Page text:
JZ: It could be understandable from their point of view, from trade unions’ point of view but that does not mean automatically that they are right. They have to understand, trade unions all around Europe have to understand, that we live in times of very uneasy austerity measures. Many European governments were spending much more than they should have and now they have to make some curbs, they have to put their budgets under strict control, so I think this direction is the right one, that government should be really sober and much more decent when it comes to public expenditure, and unfortunately, probably in the foreseeable future it will be provoking some public disagreement in some segments of the population.

RT: You think the euro is a fundamentally weak currency?

JZ: I think that at the moment the position of the Czech Republic is very comfortable. It is a position of “wait and see”. I think we have plenty of time to wait and to see what will happen with the euro. Of course we wish the euro to be successful, we very much depend on our exports to the eurozone, but it does not mean that we should be keen to join the euro in some very short or foreseeable future.

RT: Why do you warn that the decision making in the EU is not democratic?

JZ: There are a lot of thoughts, a lot of debates on how to make the EU more democratic. In my feeling, the European Parliament itself is some body which can represent – to some extent – nations and the people of Europe – but not the only one. From my own feeling, the EU Council is also an institution which is very representative when it comes to representation of individual member states and nations. So, I do not like very much the fight or some kind of tension between the European Council on one hand and perhaps the European Commission of the European Parliament on the other hand. It does not serve for any good and I think these institutions should rather cooperate than compete with each other.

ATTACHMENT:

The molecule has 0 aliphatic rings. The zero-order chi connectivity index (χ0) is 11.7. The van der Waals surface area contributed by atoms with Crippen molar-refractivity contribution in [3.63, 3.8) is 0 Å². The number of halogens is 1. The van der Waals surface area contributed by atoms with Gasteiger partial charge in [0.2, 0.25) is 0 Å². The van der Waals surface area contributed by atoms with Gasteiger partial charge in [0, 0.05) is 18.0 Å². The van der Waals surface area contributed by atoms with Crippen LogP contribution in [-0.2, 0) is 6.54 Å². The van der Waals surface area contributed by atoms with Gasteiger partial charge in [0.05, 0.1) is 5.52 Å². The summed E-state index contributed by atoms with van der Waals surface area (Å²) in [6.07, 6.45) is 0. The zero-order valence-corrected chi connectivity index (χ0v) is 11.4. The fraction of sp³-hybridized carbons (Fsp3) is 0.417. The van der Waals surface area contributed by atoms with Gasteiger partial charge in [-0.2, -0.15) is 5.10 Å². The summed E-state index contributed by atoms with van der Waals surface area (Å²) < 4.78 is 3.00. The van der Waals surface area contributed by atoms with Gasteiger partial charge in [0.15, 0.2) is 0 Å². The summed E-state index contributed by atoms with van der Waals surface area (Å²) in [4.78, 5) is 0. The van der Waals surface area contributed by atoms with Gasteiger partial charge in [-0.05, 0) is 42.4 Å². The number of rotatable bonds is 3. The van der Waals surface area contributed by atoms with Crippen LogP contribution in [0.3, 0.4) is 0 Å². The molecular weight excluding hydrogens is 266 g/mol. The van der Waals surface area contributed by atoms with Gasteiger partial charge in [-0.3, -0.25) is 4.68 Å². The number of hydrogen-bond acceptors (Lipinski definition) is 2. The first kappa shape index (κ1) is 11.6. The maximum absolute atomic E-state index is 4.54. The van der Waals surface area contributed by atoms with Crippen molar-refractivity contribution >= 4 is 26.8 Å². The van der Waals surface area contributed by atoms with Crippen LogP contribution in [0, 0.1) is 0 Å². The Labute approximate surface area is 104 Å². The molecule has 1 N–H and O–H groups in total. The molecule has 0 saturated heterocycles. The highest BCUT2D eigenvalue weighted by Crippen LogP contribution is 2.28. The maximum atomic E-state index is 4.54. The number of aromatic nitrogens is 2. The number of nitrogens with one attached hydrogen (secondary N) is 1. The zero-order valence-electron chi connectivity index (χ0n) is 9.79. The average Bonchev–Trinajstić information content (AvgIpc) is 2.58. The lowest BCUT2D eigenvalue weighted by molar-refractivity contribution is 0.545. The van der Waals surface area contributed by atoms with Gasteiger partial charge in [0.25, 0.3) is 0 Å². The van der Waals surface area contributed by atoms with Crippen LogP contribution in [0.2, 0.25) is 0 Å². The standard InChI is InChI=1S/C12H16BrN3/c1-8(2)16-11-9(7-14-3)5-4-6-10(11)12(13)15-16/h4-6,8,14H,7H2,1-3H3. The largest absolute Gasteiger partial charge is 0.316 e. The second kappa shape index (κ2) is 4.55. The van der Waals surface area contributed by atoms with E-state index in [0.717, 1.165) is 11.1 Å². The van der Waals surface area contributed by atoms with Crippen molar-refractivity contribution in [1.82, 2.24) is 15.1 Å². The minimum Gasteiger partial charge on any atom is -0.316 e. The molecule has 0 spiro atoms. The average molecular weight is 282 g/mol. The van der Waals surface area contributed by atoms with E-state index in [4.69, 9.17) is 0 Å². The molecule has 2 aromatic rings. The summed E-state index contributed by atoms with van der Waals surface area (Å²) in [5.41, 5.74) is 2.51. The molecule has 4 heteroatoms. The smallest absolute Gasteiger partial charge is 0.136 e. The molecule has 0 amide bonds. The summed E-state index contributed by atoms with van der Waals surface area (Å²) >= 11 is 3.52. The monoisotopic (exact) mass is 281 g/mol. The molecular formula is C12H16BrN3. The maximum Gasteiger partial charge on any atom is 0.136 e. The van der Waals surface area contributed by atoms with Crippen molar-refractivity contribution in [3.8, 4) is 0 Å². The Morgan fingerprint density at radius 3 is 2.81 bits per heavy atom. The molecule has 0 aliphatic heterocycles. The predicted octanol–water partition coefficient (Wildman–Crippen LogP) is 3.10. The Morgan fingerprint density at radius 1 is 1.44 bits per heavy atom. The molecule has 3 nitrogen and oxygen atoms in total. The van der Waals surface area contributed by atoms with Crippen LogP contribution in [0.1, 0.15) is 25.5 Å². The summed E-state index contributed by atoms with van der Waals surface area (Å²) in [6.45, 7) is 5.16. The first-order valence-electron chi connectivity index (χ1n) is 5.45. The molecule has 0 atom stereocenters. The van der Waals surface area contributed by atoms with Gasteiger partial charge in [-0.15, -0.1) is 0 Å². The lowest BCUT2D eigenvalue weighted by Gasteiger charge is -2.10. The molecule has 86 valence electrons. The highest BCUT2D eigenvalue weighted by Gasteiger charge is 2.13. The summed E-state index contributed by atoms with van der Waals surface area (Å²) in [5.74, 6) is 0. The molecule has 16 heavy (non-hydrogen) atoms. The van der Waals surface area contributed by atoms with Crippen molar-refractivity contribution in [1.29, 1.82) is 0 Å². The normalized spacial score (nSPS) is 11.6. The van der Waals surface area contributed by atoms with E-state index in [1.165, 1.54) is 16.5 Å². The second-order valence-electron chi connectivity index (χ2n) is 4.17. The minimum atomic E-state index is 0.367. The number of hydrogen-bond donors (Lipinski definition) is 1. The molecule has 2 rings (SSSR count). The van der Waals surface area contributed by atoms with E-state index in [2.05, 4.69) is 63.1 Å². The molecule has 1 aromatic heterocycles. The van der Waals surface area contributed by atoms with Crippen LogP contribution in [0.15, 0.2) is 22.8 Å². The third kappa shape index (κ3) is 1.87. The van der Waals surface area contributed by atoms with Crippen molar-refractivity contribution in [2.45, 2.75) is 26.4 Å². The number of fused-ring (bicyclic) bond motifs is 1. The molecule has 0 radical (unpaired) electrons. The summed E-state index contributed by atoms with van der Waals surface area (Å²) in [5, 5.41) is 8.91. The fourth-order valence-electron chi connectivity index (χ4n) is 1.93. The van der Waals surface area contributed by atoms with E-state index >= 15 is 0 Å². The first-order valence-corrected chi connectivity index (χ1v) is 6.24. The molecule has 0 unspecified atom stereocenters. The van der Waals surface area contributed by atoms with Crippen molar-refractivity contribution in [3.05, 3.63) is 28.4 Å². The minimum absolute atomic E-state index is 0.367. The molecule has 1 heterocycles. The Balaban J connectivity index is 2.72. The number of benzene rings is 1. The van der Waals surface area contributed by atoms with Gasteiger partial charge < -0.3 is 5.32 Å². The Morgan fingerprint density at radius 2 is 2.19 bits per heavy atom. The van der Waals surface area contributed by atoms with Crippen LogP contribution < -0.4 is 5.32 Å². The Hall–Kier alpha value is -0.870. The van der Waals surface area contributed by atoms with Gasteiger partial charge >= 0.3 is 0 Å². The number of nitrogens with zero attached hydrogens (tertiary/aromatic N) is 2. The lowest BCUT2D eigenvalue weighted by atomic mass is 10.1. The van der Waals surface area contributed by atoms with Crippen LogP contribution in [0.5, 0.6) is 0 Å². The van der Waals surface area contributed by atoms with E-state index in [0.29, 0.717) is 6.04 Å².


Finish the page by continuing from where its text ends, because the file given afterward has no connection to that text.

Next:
RT: You believe the EU does not respect or listen to its smaller states?

JZ: Integration is also to some extent a very emotional issue, and those countries who are so-called founding fathers of European integration might be more emotionally bound with federalist concept than those who joined later, so you can see probably more hesitancy towards the whole integration concept in those countries who joined the EU later in other waves of enlargement than amongst the original ones.

RT: You are from the Czech Republic which split fairly amicably from Slovakia. Why do you think in Belgium and across the EU ethnic tensions are rising?

JZ: It seems that the federal system, the system of decision making in Belgium is extremely complicated, and also there is huge transfer between the Flemish and Walloon parts of the country. And some people might like it, some not, it is very similar to what was happening in former Czechoslovakia, which was one reason for the split, for the “velvet divorce”. 

RT: You talk about differences between the EU member states on Libyan military intervention. What are the key differences?

JZ: Any international involvement, be it UN or NATO or EU is welcome, but what we’ve seen is the EU was not very able to act on a united basis, so if at least NATO at the moment is able to act and able to cover the whole operation by its own authority – then I feel it is a good thing.

RT: Between the EU and Russia: do you believe there should be more dialogue?

JZ: I think that it is worthwhile, because Russia, despite the fact that it is not an EU member, it is a very important and strong country, and also a big supplier of natural resources.